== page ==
January 26, 2011

Beyond optical
Two intensely physical and cerebral shows at Latitude 53



Latitude 53’s current exhibitions are stunning examples of how art can provide a profound and satisfying experience of discomfort, and how beauty is possible in the unnerving.


In the ProjEX Room is Brandon A Dalmer’s Too Drunk to Fuck. Dalmer plays upon the human imperative to find pleasure in voyeurism through his series of peep holes, dioramas and prints of mundane and disconcerting neighbourhood life. Like neighbours who become witnesses to the private lives of the people they share fences and alleys with, visitors to the gallery peer down dark streets, into basements and backyards. This feeling of covert looking, even if it is at centimetre-tall plastic people and their tiny wooden homes, is seductive, and creates an intense desire to scour each object and scene to seek out the story.


Dalmer bars viewers from the satisfaction of a clear and singular story in any of his works by refusing to give the spectator enough information to create one. On a wall is a neat assembly of tiny backyard and home dioramas isolated into glass jars and terrariums as if they are samples for scientific study. Cork-topped vials contain trees and lonely figures whose intentions or actions remain unclear. Meanwhile, the careful observation of a tiny house and yard, presented like a collectable figurine (complete with black laquered base) you find a robbery—a stick up—frozen in progress. A wall of prints features the figures one might think of when singing the childhood song, “Who Are the People in your Neighbourhood”: nostalgic images of an elderly woman, a police officer, a little girl. But the comfort of sentimentality is thrown off with the inclusion of a green monster amongst these familiar images. Dalmer plays with these tensions throughout the exhibition, drawing viewers in through voyeurism and nostalgia, only to present the realization that something sinister is going on beneath the veneer of these clean and tidy neighbourhood scenes.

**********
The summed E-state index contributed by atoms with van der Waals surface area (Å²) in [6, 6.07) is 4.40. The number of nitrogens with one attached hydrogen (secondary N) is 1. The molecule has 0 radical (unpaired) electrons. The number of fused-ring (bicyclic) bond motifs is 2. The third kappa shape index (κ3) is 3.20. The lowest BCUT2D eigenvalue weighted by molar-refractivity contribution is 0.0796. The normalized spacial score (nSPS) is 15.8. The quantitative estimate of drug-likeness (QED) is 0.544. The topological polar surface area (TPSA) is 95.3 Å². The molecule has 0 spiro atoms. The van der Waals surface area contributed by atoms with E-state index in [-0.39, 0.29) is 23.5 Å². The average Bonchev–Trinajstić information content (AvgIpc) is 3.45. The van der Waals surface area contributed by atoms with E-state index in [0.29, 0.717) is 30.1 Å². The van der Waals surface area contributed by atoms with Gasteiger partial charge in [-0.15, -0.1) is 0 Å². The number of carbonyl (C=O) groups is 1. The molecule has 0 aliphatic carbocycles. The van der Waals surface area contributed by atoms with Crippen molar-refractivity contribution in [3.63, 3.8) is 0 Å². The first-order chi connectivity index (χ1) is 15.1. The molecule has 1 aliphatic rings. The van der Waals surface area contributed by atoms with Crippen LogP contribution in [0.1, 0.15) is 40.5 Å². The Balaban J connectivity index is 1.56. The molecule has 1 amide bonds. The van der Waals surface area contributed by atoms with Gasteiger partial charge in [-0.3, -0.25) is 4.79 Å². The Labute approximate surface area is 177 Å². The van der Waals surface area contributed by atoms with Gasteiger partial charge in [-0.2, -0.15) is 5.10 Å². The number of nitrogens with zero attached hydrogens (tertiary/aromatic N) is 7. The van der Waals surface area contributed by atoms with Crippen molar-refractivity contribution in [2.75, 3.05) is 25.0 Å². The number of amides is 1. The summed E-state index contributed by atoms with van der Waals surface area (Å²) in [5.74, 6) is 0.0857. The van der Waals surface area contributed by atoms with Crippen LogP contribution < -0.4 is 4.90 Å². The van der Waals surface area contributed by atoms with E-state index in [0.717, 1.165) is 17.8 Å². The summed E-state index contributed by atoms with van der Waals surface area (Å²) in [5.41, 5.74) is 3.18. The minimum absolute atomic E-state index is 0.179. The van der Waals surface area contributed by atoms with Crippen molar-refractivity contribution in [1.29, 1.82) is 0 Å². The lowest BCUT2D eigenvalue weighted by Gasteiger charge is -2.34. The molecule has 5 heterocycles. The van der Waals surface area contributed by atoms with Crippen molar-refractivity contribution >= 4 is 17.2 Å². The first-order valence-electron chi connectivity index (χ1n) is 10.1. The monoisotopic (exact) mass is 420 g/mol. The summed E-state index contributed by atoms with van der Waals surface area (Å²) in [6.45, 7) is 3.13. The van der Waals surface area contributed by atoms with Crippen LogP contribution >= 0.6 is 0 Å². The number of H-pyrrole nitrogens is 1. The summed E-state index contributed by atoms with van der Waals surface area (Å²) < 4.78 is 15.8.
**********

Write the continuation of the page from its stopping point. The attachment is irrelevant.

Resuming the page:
A friend described her experience of viewing the exhibition in Latitude’s main space as similar to being inside a vortex, or as if she had been sucked into some kind of wormhole. Although Gary James Joynes/Clinker’s exhibition, Frequency Painting: 12 Tones does not explicitly have anything to do with outer space or science fiction, it is impossible to avoid feeling like you are having some sort of unearthly experience amidst the all-consuming sound and the graphic shapes on the walls.


To share space with Joynes/Clinker’s 12 sound-images is a profound and moving experience. Each image represents a different frequency of sound and what happens visually when fine particulate sand on a flat black surface is exposed to each sound. The photographs capture how each sound frequency forms an elegant and strange arrangement of familiar-looking shapes and patterns. These images are fascinating to think of as snapshots of sand sculpted by sound. This is where the sense of awe comes in, as you consider that the striking differences in how every sand sculpture was formed is due to a manipulation of hertz. Each image is presented with its inspiring frequency of sound, which in turn fills the space with a loud cacophony of non-musical hums. Experiencing this exhibition is an exercise in endurance. It is more than just visual or aural presentation. It is a visceral encounter to view beautiful images made through a stunning process, and to do so while the sounds reverberate through your body.


Latitude 53 has made inspired choices for its first shows of 2011—contemporary art that is far more than purely optical. These exhibitions provide the opportunity for two intense physical and cerebral art viewing experiences, making for a strong set of exhibitions.


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